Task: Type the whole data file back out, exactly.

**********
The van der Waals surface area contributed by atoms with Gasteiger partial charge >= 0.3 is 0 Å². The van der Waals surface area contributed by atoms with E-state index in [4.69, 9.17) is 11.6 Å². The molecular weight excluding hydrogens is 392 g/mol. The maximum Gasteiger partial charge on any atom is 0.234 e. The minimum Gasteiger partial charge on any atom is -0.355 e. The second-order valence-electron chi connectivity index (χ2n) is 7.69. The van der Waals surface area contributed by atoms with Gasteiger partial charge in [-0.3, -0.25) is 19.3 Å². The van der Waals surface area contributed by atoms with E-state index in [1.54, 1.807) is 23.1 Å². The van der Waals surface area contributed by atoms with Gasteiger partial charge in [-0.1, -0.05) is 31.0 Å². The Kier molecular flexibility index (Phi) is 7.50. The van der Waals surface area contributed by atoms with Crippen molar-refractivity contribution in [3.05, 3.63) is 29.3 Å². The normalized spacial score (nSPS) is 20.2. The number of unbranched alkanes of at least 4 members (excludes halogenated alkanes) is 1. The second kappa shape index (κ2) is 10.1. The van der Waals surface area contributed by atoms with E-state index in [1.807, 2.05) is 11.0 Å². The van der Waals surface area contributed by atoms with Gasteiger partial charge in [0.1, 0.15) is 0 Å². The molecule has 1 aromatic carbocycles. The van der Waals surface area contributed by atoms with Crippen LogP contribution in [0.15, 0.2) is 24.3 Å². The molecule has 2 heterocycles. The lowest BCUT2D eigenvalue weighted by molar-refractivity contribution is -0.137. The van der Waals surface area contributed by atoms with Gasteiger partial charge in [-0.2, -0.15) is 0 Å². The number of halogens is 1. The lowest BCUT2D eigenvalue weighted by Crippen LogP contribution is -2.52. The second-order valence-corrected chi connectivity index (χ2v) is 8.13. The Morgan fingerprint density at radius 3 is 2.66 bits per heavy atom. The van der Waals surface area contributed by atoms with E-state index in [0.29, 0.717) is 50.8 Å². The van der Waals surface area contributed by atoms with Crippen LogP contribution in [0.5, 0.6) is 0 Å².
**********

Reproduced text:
The van der Waals surface area contributed by atoms with Gasteiger partial charge >= 0.3 is 0 Å². The van der Waals surface area contributed by atoms with E-state index in [4.69, 9.17) is 11.6 Å². The molecular weight excluding hydrogens is 392 g/mol. The maximum Gasteiger partial charge on any atom is 0.234 e. The minimum Gasteiger partial charge on any atom is -0.355 e. The second-order valence-electron chi connectivity index (χ2n) is 7.69. The van der Waals surface area contributed by atoms with Gasteiger partial charge in [-0.3, -0.25) is 19.3 Å². The van der Waals surface area contributed by atoms with E-state index in [1.54, 1.807) is 23.1 Å². The van der Waals surface area contributed by atoms with Gasteiger partial charge in [-0.1, -0.05) is 31.0 Å². The Kier molecular flexibility index (Phi) is 7.50. The van der Waals surface area contributed by atoms with Crippen molar-refractivity contribution in [3.05, 3.63) is 29.3 Å². The normalized spacial score (nSPS) is 20.2. The number of unbranched alkanes of at least 4 members (excludes halogenated alkanes) is 1. The second kappa shape index (κ2) is 10.1. The van der Waals surface area contributed by atoms with E-state index in [1.807, 2.05) is 11.0 Å². The van der Waals surface area contributed by atoms with Gasteiger partial charge in [0.1, 0.15) is 0 Å². The molecule has 1 aromatic carbocycles. The van der Waals surface area contributed by atoms with Crippen LogP contribution in [0.15, 0.2) is 24.3 Å². The molecule has 2 heterocycles. The lowest BCUT2D eigenvalue weighted by molar-refractivity contribution is -0.137. The van der Waals surface area contributed by atoms with Gasteiger partial charge in [-0.2, -0.15) is 0 Å². The number of halogens is 1. The lowest BCUT2D eigenvalue weighted by Crippen LogP contribution is -2.52. The second-order valence-corrected chi connectivity index (χ2v) is 8.13. The Morgan fingerprint density at radius 3 is 2.66 bits per heavy atom. The van der Waals surface area contributed by atoms with E-state index in [0.29, 0.717) is 50.8 Å². The van der Waals surface area contributed by atoms with Crippen LogP contribution in [0.5, 0.6) is 0 Å².